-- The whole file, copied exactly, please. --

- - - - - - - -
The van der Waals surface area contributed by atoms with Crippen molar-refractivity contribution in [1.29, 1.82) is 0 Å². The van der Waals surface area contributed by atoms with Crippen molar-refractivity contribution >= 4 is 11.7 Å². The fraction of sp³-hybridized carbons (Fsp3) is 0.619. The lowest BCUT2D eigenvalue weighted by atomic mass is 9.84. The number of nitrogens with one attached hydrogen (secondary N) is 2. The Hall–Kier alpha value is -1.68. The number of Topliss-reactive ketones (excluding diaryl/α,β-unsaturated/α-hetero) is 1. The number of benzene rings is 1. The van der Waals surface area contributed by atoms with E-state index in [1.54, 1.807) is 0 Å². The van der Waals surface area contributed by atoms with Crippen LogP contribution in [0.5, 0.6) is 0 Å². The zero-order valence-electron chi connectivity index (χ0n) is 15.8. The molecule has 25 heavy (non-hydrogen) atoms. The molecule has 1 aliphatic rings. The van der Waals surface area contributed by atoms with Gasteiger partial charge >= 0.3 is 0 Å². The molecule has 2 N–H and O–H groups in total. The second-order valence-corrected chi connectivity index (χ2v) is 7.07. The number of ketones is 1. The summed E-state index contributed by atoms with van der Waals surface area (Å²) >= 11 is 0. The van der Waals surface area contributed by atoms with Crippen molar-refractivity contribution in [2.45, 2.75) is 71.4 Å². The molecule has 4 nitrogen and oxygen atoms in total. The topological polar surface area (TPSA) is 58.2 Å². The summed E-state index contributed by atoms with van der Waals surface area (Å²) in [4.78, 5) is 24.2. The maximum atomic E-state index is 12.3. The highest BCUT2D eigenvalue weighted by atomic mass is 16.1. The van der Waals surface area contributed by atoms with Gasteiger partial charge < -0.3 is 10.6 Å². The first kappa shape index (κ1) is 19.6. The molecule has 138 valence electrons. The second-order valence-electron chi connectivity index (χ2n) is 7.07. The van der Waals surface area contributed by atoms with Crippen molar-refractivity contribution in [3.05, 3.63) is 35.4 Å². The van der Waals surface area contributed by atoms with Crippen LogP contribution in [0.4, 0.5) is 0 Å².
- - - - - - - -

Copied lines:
The van der Waals surface area contributed by atoms with Crippen molar-refractivity contribution in [1.29, 1.82) is 0 Å². The van der Waals surface area contributed by atoms with Crippen molar-refractivity contribution >= 4 is 11.7 Å². The fraction of sp³-hybridized carbons (Fsp3) is 0.619. The lowest BCUT2D eigenvalue weighted by atomic mass is 9.84. The number of nitrogens with one attached hydrogen (secondary N) is 2. The Hall–Kier alpha value is -1.68. The number of Topliss-reactive ketones (excluding diaryl/α,β-unsaturated/α-hetero) is 1. The number of benzene rings is 1. The van der Waals surface area contributed by atoms with E-state index in [1.54, 1.807) is 0 Å². The van der Waals surface area contributed by atoms with Crippen LogP contribution in [0.5, 0.6) is 0 Å². The zero-order valence-electron chi connectivity index (χ0n) is 15.8. The molecule has 25 heavy (non-hydrogen) atoms. The molecule has 1 aliphatic rings. The van der Waals surface area contributed by atoms with Gasteiger partial charge >= 0.3 is 0 Å². The molecule has 2 N–H and O–H groups in total. The second-order valence-corrected chi connectivity index (χ2v) is 7.07. The number of ketones is 1. The summed E-state index contributed by atoms with van der Waals surface area (Å²) >= 11 is 0. The van der Waals surface area contributed by atoms with Crippen molar-refractivity contribution in [2.45, 2.75) is 71.4 Å². The molecule has 4 nitrogen and oxygen atoms in total. The topological polar surface area (TPSA) is 58.2 Å². The summed E-state index contributed by atoms with van der Waals surface area (Å²) in [4.78, 5) is 24.2. The maximum atomic E-state index is 12.3. The highest BCUT2D eigenvalue weighted by atomic mass is 16.1. The van der Waals surface area contributed by atoms with Gasteiger partial charge < -0.3 is 10.6 Å². The first kappa shape index (κ1) is 19.6. The molecule has 138 valence electrons. The second-order valence-electron chi connectivity index (χ2n) is 7.07. The van der Waals surface area contributed by atoms with Crippen molar-refractivity contribution in [3.05, 3.63) is 35.4 Å². The van der Waals surface area contributed by atoms with Crippen LogP contribution in [0.4, 0.5) is 0 Å².